What training did you get from your parents in managing emotions?
If you are like me, you didn’t get much really constructive help in recognising or regulating feelings.
“Don’t worry! It will all turn out right! ” was about the extent of the emotional management in my house.
I guess that’s why many people automatically default to ineffective ways such as avoidance, denial and straight-up worrying when difficult emotions emerge.
And then those ineffective strategies are passed on to children.
Sometimes, it’s a matter of finding better ways of dealing with negative feelings rather than avoiding them, or allowing them to overwhelm us or act out.
Here are 3 healthy ways to manage your emotions that you can pass on to your children:
1. Breathe deeply
The trick here is to take deep breaths, rather than shallow breaths. The easiest way to breathe deeply is to sit up straight (or stand up straight), count to 3 quietly while breathing through your nose, and count to 5 while breathing out. Breathe slowly and deeply. You may even feel a little ‘heady’, which indicates deep (and low) breathing.
2. Use positive, REALISTIC self-talk
Ever talked yourself out of doing something exciting, new or challenging before you’ve even started? Maybe you’ve said something like: “I’ll never be able to do that.” “This will stress me out big time.” “I’m no good at….” I know I have. Next time you catch yourself talking yourself or something down replace the negative with something realistic but more positive. Something Exerciselike: “I’ve done it in the past and I survived. So I should be able to do it again.” Repeat this a few times and your emotional state will shift to a better one.
Exercise releases endorphins; nature’s feel-good chemical, which will move your mood to a better state. The paradox is that we often don’t feel like exercising, when we really need it. BUT going for a run, walking the dog or even a playing a game outside with the kids is the very thing you need to feel better.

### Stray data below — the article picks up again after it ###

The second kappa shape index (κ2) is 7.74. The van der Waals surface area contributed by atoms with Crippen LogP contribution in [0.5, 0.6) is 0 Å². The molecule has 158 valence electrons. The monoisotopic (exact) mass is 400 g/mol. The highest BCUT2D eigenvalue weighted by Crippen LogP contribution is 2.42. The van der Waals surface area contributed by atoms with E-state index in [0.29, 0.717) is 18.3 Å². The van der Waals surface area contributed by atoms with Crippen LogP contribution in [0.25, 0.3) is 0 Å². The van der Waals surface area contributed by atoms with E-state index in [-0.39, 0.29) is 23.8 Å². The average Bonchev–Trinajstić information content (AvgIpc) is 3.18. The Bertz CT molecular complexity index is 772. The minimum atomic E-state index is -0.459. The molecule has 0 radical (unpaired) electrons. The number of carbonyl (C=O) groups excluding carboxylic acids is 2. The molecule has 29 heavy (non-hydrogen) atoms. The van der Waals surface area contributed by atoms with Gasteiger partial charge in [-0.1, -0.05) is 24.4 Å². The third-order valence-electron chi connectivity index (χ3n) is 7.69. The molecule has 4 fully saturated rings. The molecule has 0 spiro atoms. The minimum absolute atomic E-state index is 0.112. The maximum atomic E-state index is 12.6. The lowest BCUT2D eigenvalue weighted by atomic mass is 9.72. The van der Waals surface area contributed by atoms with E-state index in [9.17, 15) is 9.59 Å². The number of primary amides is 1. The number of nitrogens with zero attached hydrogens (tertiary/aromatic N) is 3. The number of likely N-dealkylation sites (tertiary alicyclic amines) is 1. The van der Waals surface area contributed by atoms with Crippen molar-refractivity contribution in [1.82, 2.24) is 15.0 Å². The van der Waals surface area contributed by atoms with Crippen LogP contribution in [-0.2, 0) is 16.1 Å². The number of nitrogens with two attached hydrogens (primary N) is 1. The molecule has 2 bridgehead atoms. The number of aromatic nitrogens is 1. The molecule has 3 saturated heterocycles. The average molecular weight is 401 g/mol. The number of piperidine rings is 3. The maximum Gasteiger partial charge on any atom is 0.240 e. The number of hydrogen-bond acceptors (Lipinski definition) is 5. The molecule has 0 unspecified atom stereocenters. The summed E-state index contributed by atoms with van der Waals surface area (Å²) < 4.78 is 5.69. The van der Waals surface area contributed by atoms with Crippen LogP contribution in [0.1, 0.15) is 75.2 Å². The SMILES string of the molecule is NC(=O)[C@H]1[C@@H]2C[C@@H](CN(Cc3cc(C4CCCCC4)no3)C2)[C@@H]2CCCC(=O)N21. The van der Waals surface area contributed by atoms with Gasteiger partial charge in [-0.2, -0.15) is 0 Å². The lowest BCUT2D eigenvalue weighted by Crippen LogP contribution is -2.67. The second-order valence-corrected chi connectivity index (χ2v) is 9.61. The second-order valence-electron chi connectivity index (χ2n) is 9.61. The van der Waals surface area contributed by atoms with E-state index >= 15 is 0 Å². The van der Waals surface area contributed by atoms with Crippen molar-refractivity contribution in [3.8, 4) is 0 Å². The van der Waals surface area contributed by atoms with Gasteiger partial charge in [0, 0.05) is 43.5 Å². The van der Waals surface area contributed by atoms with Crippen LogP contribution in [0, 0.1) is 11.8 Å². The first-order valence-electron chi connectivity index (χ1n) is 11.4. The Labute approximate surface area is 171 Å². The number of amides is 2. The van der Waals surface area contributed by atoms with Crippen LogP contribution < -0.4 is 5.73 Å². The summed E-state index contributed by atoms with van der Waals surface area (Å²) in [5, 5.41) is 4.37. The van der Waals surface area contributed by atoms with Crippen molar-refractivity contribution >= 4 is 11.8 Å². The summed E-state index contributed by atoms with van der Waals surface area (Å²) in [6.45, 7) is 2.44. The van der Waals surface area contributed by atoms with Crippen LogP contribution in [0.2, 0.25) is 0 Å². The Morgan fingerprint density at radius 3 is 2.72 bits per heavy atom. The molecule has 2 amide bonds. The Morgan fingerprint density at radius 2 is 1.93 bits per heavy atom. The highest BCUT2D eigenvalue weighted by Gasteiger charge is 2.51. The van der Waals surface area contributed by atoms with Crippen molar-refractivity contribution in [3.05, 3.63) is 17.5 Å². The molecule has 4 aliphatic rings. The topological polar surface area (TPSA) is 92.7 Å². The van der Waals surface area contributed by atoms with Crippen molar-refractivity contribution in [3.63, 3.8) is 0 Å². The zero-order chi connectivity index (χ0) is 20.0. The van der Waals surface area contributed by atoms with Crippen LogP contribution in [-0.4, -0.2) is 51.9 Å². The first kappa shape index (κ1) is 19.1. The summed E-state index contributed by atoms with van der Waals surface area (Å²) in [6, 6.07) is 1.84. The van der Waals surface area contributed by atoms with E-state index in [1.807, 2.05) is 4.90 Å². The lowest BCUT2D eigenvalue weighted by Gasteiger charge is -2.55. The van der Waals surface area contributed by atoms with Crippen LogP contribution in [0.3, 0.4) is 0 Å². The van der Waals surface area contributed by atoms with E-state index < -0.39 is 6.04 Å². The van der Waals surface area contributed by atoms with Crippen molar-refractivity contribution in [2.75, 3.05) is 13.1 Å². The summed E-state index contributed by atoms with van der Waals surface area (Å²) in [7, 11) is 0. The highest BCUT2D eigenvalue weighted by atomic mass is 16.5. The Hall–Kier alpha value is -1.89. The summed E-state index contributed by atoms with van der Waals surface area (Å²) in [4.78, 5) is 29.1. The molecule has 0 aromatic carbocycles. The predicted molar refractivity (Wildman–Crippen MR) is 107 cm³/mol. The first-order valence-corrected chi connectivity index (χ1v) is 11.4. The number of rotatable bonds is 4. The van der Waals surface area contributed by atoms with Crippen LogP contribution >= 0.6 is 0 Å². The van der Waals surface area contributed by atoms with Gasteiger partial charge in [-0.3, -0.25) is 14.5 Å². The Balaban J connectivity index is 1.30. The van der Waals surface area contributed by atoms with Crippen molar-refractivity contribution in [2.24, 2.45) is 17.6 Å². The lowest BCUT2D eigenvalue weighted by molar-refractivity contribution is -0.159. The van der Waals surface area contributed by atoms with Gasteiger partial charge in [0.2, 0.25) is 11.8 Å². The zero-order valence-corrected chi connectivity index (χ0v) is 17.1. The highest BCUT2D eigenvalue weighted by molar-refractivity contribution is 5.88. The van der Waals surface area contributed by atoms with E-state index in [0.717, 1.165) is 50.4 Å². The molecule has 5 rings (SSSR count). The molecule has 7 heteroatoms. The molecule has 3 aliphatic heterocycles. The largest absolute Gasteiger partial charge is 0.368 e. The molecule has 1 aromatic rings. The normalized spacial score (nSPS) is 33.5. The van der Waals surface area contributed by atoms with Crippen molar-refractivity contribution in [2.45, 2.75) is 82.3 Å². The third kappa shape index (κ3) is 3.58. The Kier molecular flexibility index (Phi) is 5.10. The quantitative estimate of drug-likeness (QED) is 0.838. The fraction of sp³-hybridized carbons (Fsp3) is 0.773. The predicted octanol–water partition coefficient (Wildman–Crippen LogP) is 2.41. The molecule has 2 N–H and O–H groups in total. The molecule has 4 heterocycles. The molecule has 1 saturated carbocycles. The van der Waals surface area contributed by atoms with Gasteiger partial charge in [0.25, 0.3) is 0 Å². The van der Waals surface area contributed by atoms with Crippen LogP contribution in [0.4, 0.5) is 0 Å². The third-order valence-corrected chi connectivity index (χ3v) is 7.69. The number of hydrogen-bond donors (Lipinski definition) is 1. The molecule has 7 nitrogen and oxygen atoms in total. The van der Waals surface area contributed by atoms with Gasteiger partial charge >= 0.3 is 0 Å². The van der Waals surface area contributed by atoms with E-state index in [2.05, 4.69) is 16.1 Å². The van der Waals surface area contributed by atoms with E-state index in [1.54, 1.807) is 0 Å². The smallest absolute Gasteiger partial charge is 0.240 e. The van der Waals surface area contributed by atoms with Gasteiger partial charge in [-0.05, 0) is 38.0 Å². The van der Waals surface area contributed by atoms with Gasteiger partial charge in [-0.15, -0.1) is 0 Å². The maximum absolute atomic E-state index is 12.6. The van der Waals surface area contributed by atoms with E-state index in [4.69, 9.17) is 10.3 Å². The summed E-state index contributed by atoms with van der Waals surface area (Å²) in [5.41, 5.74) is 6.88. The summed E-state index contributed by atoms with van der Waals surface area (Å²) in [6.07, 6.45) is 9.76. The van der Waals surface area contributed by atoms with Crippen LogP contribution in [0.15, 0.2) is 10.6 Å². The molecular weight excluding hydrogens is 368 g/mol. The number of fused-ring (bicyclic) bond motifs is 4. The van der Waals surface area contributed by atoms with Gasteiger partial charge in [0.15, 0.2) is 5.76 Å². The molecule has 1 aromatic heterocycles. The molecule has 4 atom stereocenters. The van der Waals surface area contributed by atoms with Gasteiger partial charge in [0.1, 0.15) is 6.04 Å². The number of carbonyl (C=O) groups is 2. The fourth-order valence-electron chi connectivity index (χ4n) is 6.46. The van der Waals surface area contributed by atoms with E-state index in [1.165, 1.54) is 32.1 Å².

It’s important that as parents we practise good emotional management techniques ourselves so we are better placed to pass them on to kids. The upside is that we’ll feel better, make better decisions and be more effective as parents as well.
PS: We’ve designed a fantastic 100 Feeling Words poster for members of Parentingideas Club to use with kids to help them give their feelings a label, and for you to develop a richer parenting vocabulary. Save the PDF to your kids’ device or print a copy and pin it up somewhere accessible.
Join Parentingideas Club today and you can access the ‘100 Feeling Words’ poster along with all my Parenting Gold: 100s of articles, developmental maps, downloads and tools to help your journey to parenting success. Find out more now!
A popular presenter, Michael Grose speaks to parents, teachers and principals on a regular basis.Michael comes from an education background, and has conducted post-graduate research into what makes healthy families tick.He's given over 1500 parenting presentations, including the first parenting seminar in Parliament House, Canberra.Michael is married with three adult children who have all successfully flown the parent nest.